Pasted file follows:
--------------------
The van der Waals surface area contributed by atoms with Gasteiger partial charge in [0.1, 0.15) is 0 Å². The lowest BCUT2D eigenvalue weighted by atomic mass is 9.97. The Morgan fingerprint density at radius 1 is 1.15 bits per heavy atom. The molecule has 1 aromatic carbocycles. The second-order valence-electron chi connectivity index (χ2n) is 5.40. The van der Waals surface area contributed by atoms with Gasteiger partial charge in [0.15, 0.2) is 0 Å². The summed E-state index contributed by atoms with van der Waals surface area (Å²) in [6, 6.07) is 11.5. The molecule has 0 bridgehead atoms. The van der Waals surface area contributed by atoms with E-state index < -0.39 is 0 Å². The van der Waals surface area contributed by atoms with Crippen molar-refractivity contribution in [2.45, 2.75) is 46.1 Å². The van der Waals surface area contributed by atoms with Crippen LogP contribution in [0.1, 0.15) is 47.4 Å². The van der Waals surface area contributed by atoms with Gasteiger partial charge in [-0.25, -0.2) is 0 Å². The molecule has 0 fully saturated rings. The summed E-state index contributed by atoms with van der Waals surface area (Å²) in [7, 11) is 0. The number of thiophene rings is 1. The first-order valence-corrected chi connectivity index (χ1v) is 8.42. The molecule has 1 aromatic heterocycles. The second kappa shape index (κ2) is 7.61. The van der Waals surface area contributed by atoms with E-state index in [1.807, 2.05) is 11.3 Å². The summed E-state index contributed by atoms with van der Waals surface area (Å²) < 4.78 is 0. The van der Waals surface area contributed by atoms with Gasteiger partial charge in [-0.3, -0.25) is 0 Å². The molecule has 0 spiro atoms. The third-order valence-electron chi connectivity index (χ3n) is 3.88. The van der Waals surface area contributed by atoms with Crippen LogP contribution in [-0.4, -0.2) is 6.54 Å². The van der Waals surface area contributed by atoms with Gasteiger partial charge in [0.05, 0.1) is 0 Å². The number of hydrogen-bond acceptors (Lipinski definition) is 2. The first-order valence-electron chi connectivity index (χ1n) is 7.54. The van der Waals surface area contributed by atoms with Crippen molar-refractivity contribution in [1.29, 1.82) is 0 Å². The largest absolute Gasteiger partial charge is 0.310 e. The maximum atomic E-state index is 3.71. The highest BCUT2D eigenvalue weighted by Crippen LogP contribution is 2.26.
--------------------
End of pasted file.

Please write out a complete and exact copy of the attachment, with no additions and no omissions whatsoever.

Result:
The van der Waals surface area contributed by atoms with Gasteiger partial charge in [0.1, 0.15) is 0 Å². The lowest BCUT2D eigenvalue weighted by atomic mass is 9.97. The Morgan fingerprint density at radius 1 is 1.15 bits per heavy atom. The molecule has 1 aromatic carbocycles. The second-order valence-electron chi connectivity index (χ2n) is 5.40. The van der Waals surface area contributed by atoms with Gasteiger partial charge in [0.15, 0.2) is 0 Å². The summed E-state index contributed by atoms with van der Waals surface area (Å²) in [6, 6.07) is 11.5. The molecule has 0 bridgehead atoms. The van der Waals surface area contributed by atoms with E-state index < -0.39 is 0 Å². The van der Waals surface area contributed by atoms with Crippen molar-refractivity contribution in [2.45, 2.75) is 46.1 Å². The van der Waals surface area contributed by atoms with Crippen LogP contribution in [0.1, 0.15) is 47.4 Å². The van der Waals surface area contributed by atoms with Gasteiger partial charge in [-0.25, -0.2) is 0 Å². The molecule has 0 fully saturated rings. The summed E-state index contributed by atoms with van der Waals surface area (Å²) in [7, 11) is 0. The number of thiophene rings is 1. The first-order valence-corrected chi connectivity index (χ1v) is 8.42. The molecule has 1 aromatic heterocycles. The second kappa shape index (κ2) is 7.61. The van der Waals surface area contributed by atoms with E-state index in [1.807, 2.05) is 11.3 Å². The summed E-state index contributed by atoms with van der Waals surface area (Å²) < 4.78 is 0. The van der Waals surface area contributed by atoms with Gasteiger partial charge in [-0.3, -0.25) is 0 Å². The molecule has 0 spiro atoms. The third-order valence-electron chi connectivity index (χ3n) is 3.88. The van der Waals surface area contributed by atoms with Crippen LogP contribution in [-0.4, -0.2) is 6.54 Å². The van der Waals surface area contributed by atoms with Gasteiger partial charge in [0.05, 0.1) is 0 Å². The number of hydrogen-bond acceptors (Lipinski definition) is 2. The first-order valence-electron chi connectivity index (χ1n) is 7.54. The van der Waals surface area contributed by atoms with Crippen molar-refractivity contribution in [1.29, 1.82) is 0 Å². The largest absolute Gasteiger partial charge is 0.310 e. The maximum atomic E-state index is 3.71. The highest BCUT2D eigenvalue weighted by Crippen LogP contribution is 2.26.